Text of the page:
No matter how many times I’ve toured a fab in a bunny suit, I continue to be fascinated with the advances in mass production that allow our industry to ruthlessly drive cost/performance down and to the right over time in accordance with Moore’s Law. Combine these advances with a well-shot video and some unobjectionable, easy-listening rock and roll music and you get Lexar’s six-minute video of the process from the Micron fabs in Idaho that make Lexar’s chips to the dicing, packaging, and testing operations in Asia. It’s only six minutes, but fun to watch.
DDR4 SDRAM is coming. JEDEC may not have released the final spec yet but Samsung made the first DDR4 memory chip announcement in January of this year—a 2133MHz device built with a 30nm process technology—and Hynix followed suit in April by announcing a 2400MHz device, also built with a 30nm process technology. Cadence announced a complete DDR4 IP package for SoC designers the same month. (See: “Memory to processors: ‘Without me, you’re nothing.’ DDR4 is on the way.”) Nanya “sort of announced” a DDR4 memory device when it appeared in their most recent quarterly report. So there’s visible momentum for the DDR4 specification already even if JEDEC has yet to roll it out.
One of the most anticipated product rollouts of the year is already happening this week—the Verizon CDMA version of the Apple iPhone—and two organizations have already done us the great favor of tearing a sample phone apart and enumerating the significant chips found inside. The two organizations are UBM TechInsights (affiliated with EE Times) and ifixit.com. And you know what? They seem to have torn apart slightly different versions.
Intel announced in early May that it would be using “Tri-Gate” FETs to build microprocessors at the 22nm node. (See the previous EDA360 Insider post “3D Thursday: Intel and FinFETs (Tri-Gate transistors)—a different kind of 3D”). Intel’s Tri-Gate transistor structures closely resemble what the rest of the semiconductor industry calls “FinFETs” and I was fascinated by the topic while listening to a crystal-clear talk about FinFETs given last Friday at Cadence’s Building 10 auditorium by Chenming Hu, TSMC Distinguished Chair Professor of Microelectronics at University of California at Berkeley. Hu coined the term FinFET ten years ago when he and his team built the first FinFETs and described them in a 1999 IEDM paper. FinFETs combat short-channel leakage effects that are poisoning bulk planar FET (aka “the good old MOSFET”) performance in advanced-process technology nodes—which is why they’re getting so much attention right now—but there is a competitor to FinFETs called UTBSOI (Ultra Thin Body Silicon on Insulator). Hu’s team developed the first UTBSOI FETs under the same 1996 DARPA contract that funded the first FinFET developments. For more of the story, read on.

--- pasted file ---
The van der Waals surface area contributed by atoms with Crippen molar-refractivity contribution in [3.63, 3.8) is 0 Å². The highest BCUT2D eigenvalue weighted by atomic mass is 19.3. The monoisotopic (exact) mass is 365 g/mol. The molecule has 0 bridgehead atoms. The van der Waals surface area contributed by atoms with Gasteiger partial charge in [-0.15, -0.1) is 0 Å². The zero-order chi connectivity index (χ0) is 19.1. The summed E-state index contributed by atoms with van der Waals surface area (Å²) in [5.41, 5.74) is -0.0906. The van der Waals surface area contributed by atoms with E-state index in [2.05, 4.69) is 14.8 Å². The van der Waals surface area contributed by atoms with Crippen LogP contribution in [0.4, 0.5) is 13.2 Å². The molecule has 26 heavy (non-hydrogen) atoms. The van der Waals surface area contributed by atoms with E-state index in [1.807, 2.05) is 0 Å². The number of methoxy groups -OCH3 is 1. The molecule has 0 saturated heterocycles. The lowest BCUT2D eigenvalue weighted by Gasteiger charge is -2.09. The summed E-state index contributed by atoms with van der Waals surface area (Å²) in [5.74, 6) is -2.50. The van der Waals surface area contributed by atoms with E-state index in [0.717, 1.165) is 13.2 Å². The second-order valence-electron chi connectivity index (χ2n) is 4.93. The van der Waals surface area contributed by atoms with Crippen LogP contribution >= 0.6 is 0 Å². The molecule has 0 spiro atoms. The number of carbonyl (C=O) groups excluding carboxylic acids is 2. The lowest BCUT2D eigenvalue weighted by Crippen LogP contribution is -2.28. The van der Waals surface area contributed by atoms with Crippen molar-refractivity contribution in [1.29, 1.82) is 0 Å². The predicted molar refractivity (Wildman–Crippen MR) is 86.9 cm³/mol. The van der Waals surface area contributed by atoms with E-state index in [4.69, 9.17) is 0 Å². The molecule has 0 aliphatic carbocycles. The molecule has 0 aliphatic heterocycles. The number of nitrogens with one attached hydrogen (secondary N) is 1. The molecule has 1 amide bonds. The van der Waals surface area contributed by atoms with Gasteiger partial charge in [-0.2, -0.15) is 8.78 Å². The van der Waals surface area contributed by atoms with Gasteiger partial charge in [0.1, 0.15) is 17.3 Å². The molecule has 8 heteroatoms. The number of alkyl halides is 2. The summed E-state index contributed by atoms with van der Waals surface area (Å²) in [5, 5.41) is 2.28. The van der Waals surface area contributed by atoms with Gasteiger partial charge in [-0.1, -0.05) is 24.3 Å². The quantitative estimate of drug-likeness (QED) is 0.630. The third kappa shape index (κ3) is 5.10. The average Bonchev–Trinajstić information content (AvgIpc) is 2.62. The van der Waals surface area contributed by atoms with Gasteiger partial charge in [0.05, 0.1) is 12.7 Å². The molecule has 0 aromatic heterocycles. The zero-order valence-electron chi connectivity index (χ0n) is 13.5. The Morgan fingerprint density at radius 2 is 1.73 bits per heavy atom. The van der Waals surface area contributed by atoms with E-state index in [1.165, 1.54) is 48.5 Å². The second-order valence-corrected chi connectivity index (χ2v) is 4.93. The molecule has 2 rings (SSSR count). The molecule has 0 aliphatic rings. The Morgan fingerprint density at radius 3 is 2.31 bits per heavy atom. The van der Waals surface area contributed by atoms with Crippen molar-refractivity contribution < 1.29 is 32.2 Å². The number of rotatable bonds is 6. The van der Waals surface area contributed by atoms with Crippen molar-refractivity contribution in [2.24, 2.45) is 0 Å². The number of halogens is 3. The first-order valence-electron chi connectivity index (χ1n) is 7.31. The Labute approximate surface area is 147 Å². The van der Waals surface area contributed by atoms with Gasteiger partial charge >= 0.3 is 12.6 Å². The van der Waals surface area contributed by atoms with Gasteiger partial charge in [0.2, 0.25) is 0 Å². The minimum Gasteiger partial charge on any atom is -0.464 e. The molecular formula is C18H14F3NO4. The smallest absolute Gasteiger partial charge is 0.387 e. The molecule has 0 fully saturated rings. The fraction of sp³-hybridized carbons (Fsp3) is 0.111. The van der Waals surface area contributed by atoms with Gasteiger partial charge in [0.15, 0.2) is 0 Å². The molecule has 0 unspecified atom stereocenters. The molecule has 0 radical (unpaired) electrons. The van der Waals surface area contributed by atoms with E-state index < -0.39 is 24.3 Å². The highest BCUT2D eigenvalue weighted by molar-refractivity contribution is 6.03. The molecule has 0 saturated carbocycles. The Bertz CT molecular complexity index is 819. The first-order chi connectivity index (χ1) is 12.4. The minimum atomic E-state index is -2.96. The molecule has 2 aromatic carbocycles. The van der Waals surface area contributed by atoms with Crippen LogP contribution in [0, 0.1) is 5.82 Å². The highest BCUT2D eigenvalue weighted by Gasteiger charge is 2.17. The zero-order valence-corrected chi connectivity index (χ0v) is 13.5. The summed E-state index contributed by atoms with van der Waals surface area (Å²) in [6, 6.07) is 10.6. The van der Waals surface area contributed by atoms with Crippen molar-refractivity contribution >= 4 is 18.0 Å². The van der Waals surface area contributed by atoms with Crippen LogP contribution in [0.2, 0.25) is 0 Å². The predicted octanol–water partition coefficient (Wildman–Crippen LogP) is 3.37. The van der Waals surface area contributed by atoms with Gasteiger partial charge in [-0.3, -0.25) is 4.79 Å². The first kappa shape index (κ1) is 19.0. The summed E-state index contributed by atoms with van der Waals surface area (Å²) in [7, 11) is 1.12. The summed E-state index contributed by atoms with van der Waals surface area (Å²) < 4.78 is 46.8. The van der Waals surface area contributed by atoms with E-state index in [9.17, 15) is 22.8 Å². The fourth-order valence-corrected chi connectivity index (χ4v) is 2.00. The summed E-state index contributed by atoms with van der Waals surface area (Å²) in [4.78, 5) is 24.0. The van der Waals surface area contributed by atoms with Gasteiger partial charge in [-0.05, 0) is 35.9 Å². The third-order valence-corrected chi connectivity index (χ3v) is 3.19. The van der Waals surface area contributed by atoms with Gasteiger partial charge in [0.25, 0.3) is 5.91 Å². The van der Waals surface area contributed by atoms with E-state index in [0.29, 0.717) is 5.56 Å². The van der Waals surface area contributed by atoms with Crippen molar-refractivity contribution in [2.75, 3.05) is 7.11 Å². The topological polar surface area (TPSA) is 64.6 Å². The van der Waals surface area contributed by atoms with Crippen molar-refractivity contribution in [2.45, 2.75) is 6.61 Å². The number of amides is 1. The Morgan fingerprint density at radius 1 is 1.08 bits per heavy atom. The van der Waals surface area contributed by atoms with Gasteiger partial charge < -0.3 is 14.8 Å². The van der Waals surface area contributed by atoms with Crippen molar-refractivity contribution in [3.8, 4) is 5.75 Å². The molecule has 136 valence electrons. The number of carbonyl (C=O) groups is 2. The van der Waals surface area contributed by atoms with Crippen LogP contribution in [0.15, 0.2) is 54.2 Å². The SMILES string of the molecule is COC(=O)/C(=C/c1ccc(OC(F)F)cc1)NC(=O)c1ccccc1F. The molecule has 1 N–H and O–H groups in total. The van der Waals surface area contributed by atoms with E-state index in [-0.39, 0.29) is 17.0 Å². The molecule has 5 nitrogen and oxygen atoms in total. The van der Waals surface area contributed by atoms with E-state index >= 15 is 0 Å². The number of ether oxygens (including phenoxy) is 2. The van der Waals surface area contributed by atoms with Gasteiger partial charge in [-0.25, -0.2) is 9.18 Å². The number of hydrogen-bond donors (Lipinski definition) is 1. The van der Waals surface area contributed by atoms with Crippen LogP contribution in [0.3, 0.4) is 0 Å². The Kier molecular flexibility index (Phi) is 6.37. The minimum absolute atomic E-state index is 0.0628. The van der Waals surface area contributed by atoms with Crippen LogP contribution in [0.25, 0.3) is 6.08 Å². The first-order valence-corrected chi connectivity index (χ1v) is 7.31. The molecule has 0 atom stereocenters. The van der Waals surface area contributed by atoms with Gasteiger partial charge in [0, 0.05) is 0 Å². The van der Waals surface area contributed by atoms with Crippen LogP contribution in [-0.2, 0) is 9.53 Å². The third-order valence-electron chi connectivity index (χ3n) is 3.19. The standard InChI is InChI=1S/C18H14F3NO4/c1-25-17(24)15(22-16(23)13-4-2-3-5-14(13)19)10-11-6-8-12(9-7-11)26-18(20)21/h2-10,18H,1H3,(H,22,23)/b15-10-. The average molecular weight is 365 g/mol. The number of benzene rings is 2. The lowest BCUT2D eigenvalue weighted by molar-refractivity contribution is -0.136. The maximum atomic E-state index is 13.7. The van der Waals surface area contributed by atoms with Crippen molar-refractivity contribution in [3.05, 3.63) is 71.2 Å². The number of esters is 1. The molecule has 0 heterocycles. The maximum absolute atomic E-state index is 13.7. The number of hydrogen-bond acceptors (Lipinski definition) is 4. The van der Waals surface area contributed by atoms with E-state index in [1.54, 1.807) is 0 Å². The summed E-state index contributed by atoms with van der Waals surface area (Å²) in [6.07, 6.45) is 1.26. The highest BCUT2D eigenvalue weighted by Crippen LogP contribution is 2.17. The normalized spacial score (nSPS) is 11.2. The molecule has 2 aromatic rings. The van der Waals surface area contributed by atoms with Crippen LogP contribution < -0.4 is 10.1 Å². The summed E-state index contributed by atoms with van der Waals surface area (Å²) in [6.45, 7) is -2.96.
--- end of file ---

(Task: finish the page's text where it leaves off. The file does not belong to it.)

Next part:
Apple introduced the iPad 2 yesterday and revealed that there was a new processor inside, the A5, to power the iPad 2’s new features including the two cameras and the FaceTime video chat feature. The A5 processor is the successor to the A4 found in the original iPad and the latest incarnations of Apple’s iPhone. We don’t yet know much about Apple’s A5 processor, but there are some things we do know.
After telegraphing its punch at ESC last spring, Xilinx has now introduced the first four members of its EPP product line, which is based on a dual-core ARM Cortex-A9 processor complex, and has named them Zynq to differentiate them from the company’s FPGAs. (See “Xilinx redefines the high-end microcontroller with its ARM-based Extensible Processing Platform – Part 1” and “Xilinx redefines the high-end microcontroller with its ARM-based Extensible Processing Platform – Case Studies – Part 2”.) Two of the four Zynq family members are designed for low-power applications and the other two emphasize performance over power. “What’s an EPP?” you might ask. It’s an “Extensible Processing Platform,” a new IC category Xilinx hopes to create. Think of an EPP as an embedded processor with an attached FPGA fabric. “Haven’t they tried this before?” you’re now asking. Yes, they have. This time, the difference is that Xilinx is emphasizing the “processor” aspect of the device over the FPGA aspect—and you can expect that change in emphasis to make all the difference…
After weeks of teasing, ARM unveiled a pile of technical details including pipeline details today at the ARM Technology conference in Santa Clara about its new flagship multiple-processor core called the ARM Cortex-A15 MPCore. Clearly aimed at high-end applications up to and including servers and networking gear, the ARM Cortex-A15 spans a wide performance range, as you can see in this graph…
Next year will look a lot different, I promise.
And be sure to see Richard Goering’s “Top 10 Cadence Community blog posts of 2011” too.